Caleb Schoepp

How to Organize Your Code

When I first started programming, I struggled a lot with how I should organize all my code. I needed an orderly way to keep track of the tutorials, code snippets, and side-projects I was rapidly accumulating. It’s definitely a tough problem.

Thank you to Dan Fletcher for his blog post on this very topic. He helped me figure this out when I was starting out. The following is a summary and rehashing of his fantastic ideas.


Make heavy use of nesting: At first, it seems like nesting is the key to good organization. This is wrong for two main reasons. First, nesting makes long filepaths which makes navigation with the command-line inconvenient. Second, deeply nested directories impose too brittle of a hierarchy. Eventually you will have files that can live in multiple places within the hierarchy. Then the hierarchy becomes inconsistent and loses its value. Keep things simple and avoid nesting too deeply.

└── 2020
    ├── feb
    │   ├── big-projects
    │   │   └── project-1
    │   └── small-projects
    │       └── project-2
    └── mar
        ├── big-projects
        │   └── project-3
        └── small-projects
            └── project-4

Organize by language: For simpler projects, this is a logical conclusion. But, as projects grow in complexity they will start to make use of many languages. It is not uncommon for my projects to involve 3-4 different languages. This makes it impossible to know which directory a project should live under.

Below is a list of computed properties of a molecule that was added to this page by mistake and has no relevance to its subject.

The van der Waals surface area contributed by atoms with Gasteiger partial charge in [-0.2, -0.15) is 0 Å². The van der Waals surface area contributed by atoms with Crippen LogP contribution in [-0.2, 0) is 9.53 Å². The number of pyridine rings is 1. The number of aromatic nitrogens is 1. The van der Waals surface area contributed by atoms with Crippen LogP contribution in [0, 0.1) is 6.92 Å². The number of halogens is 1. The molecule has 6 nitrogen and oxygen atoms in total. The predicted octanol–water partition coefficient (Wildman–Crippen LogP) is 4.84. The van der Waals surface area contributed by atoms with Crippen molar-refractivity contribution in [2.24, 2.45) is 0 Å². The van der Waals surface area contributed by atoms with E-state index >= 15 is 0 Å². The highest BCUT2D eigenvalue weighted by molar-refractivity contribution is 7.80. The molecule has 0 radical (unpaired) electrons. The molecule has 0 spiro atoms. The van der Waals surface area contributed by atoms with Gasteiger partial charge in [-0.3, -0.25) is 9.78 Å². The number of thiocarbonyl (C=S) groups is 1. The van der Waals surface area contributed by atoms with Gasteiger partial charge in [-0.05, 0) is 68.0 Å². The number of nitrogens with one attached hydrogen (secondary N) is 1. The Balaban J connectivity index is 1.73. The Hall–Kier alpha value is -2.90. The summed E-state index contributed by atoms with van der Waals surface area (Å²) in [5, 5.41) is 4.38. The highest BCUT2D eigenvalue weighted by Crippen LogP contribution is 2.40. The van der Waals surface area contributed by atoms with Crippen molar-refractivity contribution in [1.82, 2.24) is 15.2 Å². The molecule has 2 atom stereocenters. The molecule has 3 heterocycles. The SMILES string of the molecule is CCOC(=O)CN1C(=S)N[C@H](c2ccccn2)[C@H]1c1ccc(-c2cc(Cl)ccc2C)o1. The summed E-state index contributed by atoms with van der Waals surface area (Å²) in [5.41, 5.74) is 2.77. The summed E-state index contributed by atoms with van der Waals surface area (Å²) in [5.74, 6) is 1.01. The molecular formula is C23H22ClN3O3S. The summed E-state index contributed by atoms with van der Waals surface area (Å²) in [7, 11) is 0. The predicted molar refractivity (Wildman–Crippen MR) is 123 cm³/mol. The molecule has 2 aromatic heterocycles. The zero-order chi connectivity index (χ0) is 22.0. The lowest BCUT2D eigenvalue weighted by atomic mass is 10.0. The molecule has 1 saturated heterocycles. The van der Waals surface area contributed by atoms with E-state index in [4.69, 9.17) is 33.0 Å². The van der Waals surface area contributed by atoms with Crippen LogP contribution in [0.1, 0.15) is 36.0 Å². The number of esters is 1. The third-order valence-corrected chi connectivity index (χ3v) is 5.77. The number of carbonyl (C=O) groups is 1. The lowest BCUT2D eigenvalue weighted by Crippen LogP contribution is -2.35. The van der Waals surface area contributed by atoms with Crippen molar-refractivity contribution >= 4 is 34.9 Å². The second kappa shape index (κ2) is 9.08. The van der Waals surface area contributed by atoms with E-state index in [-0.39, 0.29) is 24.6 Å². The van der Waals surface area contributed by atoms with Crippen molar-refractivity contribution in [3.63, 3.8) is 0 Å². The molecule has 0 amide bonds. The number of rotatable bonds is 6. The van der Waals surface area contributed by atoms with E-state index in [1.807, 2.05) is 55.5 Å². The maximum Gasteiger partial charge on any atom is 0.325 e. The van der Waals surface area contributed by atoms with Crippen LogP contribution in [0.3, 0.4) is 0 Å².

├── go
│   └── project-1
├── javascript
│   ├── project-2
│   └── project-3
└── python
    └── project-4


Keep everything in one place: I have a single directory on my computer that all my programming work lives under. Get creative with the name! I call mine the batcave. What would you call yours?

Use a flat structure: Use a single directory for every project. Each directory contains everything that the project needs. These project directories are the level at which I like to track things with Git i.e. every project directory would be its own GitHub repository.

Keep the odds and ends together: I like to group the really small stuff together. I’m talking about the code snippets and the tiny test scripts. For example, when I started learning JavaScript I made a directory called javascript-snippets. Anytime I wanted to quickly try something out I could make a file and toss it in that directory.

├── javascript-snippets
├── project-1
├── project-2
├── project-3
└── project-4

Sticking to these do’s and don’ts will go a long way to keeping your code organized. Remember though, these are only guidelines — sometimes it will make sense to break them. Now go forth and code!